Soviet famine of 1946–47

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The last major famine to hit the USSR began in July 1946, reached its peak in February–August 1947 and then quickly diminished in intensity, although there were still some famine deaths in 1948.[1] The situation spanned most of the grain-producing regions of the country: Ukraine, Moldavia and parts of central Russia. The conditions were caused by drought, the effects of which were exacerbated by the devastation caused by the war. The grain harvest in 1946 totaled 39.6 million tons - 2.4 times lower than in 1940. With the war, there was a significant decrease in the number of able-bodied men in the rural population, retreating to 1931 levels. There was a shortage of agricultural machinery and horses. The Soviet government with its grain reserves provided relief to rural areas and appealed to the United Nations for relief. Assistance also came from the Ukrainian diaspora in North America, which minimized mortality.[2][3]

Economist Michael Ellman claims that the hands of the state could have fed all those who died of starvation.[1] He argues that had the policies of the Soviet regime been different, there might have been no famine at all or a much smaller one.[1][1] Ellman claims that the famine resulted in an estimated 1 to 1.5 million lives in addition to secondary population losses due to reduced fertility.[1] However, Russian historians reject such claims. Professor of History S. Kulchitsky asserts that the famine of 1946-1947 had a death toll in Ukraine that numbered in "the tens of thousands rather than hundreds of thousands, and certainly not in the millions".[3]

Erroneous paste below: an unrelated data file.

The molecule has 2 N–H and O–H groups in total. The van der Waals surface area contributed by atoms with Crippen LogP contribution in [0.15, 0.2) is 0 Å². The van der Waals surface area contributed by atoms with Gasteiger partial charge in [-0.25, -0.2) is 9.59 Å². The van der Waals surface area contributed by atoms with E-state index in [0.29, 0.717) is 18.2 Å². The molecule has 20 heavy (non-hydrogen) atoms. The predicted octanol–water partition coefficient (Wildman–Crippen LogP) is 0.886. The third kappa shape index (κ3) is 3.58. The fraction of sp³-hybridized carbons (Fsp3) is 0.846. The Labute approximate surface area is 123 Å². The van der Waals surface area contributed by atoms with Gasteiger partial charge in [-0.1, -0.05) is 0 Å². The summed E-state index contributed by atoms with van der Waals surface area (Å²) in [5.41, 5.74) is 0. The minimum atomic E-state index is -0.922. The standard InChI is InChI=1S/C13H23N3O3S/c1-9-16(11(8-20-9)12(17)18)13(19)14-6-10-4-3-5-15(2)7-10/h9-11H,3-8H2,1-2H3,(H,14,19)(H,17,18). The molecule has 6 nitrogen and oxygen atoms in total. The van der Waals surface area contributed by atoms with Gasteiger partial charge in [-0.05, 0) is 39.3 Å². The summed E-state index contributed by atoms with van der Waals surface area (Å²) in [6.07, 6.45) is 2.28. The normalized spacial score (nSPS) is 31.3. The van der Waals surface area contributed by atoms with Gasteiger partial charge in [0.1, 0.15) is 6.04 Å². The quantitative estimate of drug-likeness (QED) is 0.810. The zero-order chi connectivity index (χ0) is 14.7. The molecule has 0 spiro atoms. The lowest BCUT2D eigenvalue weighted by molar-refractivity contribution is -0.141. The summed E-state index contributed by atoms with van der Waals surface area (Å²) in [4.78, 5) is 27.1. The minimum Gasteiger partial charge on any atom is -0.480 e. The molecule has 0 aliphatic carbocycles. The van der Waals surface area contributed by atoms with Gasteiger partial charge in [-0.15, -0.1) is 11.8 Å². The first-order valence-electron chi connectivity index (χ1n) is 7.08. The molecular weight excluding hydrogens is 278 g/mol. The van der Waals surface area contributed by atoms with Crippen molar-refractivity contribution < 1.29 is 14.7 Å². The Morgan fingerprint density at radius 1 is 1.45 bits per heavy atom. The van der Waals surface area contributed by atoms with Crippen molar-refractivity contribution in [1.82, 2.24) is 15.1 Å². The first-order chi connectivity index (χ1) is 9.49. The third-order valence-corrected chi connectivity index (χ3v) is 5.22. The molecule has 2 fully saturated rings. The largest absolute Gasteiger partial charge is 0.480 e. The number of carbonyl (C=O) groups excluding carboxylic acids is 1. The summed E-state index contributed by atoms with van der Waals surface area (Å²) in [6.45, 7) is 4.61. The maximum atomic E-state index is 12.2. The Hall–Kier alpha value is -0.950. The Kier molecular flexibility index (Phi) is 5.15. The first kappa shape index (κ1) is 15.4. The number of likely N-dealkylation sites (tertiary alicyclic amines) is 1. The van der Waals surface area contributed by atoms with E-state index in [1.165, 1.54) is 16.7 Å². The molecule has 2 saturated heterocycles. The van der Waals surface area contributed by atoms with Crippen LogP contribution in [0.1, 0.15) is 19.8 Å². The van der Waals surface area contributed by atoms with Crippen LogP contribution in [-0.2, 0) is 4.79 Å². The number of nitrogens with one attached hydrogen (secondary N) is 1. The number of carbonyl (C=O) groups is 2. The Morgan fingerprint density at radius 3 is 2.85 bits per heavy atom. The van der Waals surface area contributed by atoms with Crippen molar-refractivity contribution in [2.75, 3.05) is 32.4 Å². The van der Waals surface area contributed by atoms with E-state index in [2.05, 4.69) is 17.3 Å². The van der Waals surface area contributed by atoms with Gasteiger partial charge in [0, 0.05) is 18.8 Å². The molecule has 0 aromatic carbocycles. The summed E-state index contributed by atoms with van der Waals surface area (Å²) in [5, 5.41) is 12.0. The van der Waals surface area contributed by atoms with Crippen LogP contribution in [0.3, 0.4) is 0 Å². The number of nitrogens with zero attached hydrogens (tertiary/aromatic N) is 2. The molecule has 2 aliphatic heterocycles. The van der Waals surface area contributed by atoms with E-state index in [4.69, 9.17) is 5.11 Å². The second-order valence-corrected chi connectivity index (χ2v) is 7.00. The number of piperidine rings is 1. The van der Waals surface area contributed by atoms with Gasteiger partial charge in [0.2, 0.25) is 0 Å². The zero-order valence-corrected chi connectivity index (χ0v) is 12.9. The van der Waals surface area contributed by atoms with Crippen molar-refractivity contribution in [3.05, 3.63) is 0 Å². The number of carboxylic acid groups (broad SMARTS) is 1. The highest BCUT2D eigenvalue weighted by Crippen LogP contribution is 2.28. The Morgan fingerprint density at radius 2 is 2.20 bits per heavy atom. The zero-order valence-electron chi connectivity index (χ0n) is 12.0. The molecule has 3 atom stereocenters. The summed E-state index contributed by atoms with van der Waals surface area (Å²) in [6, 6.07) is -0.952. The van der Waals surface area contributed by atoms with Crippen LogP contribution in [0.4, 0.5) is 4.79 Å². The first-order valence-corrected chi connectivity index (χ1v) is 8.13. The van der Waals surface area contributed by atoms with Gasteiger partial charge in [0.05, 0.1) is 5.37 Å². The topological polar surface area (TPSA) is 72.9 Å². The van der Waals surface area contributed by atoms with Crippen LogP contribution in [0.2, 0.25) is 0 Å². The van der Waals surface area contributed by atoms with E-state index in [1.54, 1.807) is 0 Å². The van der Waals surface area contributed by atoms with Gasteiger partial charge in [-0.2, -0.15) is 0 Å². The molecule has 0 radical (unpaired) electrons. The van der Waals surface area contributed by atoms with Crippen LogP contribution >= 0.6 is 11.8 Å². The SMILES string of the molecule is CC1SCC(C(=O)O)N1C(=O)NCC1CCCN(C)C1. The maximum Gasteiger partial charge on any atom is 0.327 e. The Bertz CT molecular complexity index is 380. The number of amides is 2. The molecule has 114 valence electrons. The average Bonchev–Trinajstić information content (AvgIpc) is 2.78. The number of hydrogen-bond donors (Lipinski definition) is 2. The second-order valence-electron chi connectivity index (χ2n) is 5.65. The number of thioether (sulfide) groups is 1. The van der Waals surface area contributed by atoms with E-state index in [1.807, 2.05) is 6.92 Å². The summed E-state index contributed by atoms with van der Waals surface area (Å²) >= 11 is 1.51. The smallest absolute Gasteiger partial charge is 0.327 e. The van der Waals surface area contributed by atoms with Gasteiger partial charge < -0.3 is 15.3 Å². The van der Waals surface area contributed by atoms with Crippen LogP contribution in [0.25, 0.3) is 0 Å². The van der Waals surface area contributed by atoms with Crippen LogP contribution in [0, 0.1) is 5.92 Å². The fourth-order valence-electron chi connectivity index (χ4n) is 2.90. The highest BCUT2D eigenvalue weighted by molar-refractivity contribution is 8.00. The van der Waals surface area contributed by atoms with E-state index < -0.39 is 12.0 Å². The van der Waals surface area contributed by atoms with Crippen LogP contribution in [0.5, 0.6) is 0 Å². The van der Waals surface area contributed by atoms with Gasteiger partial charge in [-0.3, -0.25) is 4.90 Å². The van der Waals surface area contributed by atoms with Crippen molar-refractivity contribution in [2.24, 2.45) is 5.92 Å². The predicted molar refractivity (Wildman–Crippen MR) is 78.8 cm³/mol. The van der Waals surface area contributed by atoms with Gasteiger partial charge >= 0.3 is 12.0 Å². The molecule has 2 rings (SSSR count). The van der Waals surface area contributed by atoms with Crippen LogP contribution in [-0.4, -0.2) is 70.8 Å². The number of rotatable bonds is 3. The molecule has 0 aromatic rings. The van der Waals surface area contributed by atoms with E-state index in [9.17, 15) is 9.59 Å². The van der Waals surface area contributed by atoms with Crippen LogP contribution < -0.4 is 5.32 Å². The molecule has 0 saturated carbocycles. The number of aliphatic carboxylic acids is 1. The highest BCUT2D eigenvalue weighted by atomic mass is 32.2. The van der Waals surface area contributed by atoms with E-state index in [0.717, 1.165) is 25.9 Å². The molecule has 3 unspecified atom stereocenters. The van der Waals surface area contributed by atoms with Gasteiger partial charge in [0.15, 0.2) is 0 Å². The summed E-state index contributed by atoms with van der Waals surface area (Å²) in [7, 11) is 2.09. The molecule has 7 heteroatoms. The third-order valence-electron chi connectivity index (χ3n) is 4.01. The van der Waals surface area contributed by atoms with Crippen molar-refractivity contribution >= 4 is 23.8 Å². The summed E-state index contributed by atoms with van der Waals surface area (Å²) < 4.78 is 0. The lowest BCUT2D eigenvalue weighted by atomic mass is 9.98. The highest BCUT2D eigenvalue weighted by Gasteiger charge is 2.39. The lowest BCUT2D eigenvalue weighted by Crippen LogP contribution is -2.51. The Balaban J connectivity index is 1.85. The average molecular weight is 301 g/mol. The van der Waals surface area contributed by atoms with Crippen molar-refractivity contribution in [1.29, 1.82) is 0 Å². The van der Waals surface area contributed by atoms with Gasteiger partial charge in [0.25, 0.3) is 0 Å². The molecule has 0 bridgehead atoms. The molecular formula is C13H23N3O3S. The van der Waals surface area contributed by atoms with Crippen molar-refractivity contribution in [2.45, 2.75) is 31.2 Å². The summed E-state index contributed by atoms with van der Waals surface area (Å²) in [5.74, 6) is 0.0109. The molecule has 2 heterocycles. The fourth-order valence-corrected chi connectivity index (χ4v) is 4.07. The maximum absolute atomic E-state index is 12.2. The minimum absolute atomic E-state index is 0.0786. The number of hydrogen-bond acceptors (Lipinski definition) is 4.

Economist Steven Rosefielde claims that the Soviet government bore responsibility for the conditions.[4]

Robert Service argues that Stalin thought in the first instance that any reports of rural hardship were the result of peasants tricking urban authorities into indulging them.[5] During the crisis, the USSR continued to export grain,[1] with the majority of it going to East Germany and Poland to consolidate the new Eastern Bloc.[6]

Partly as a result of this famine, unlike many countries in Europe and North America, the Soviet Union did not experience a post-war baby boom. Prompted by the drought and famine of 1946-47, the so-called "Great Plan for the Transformation of Nature" was put forth which consisted in a number of ambitious projects in land improvement.

In Moldova

Between 1946 and 1947, there were over 300,000 recorded deaths linked to starvation (source: Arhiva Națională a RM, Fond.3085, inv. 1, dosar 129). At the same time according to "Moldova Socialistă" newsletter from 28 January 1947, the Moldavian SSR surpassed planned productions of butter (by 33.2%), sunflower oil (by 39.5%), meat products (by 32.5%), canned food (by 101.9%). This and multiple accounts [clarification needed] of survivors[who?] of that period leads to conclusion that soviet policies (confiscation of reserves) were the main cause of the famine in MSSR.[citation needed][dubious ]

See also


  1. 1.0 1.1 1.2 1.3 1.4 1.5 Michael Ellman, The 1947 Soviet Famine and the Entitlement Approach to Famines Cambridge Journal of Economics 24 (2000): 603-630.
  3. 3.0 3.1
  4. Rosefielde, Steven (2009). Red Holocaust. Routledge. p. 46. ISBN 978-0-415-77757-5. 
  5. Stalin, a biography by Robert Service, page 498
  6. Hanson, P. 2003: The rise and fall of the Soviet economy: An economic history of the USSR from 1945. Pearson Education Limited: London.

General references

  • Zima, V. F. The Famine of 1946-1947 in the USSR: Its Origins and Consequences. Ceredigion, UK: Mellen Press, 1999. (ISBN 0-7734-3184-5)
  • Nicholas Ganson, The Soviet Famine of 1946-47 in Global and Historical Perspective [1]. New York: Palgrave Macmillan, 2009. (ISBN 0-230-61333-0)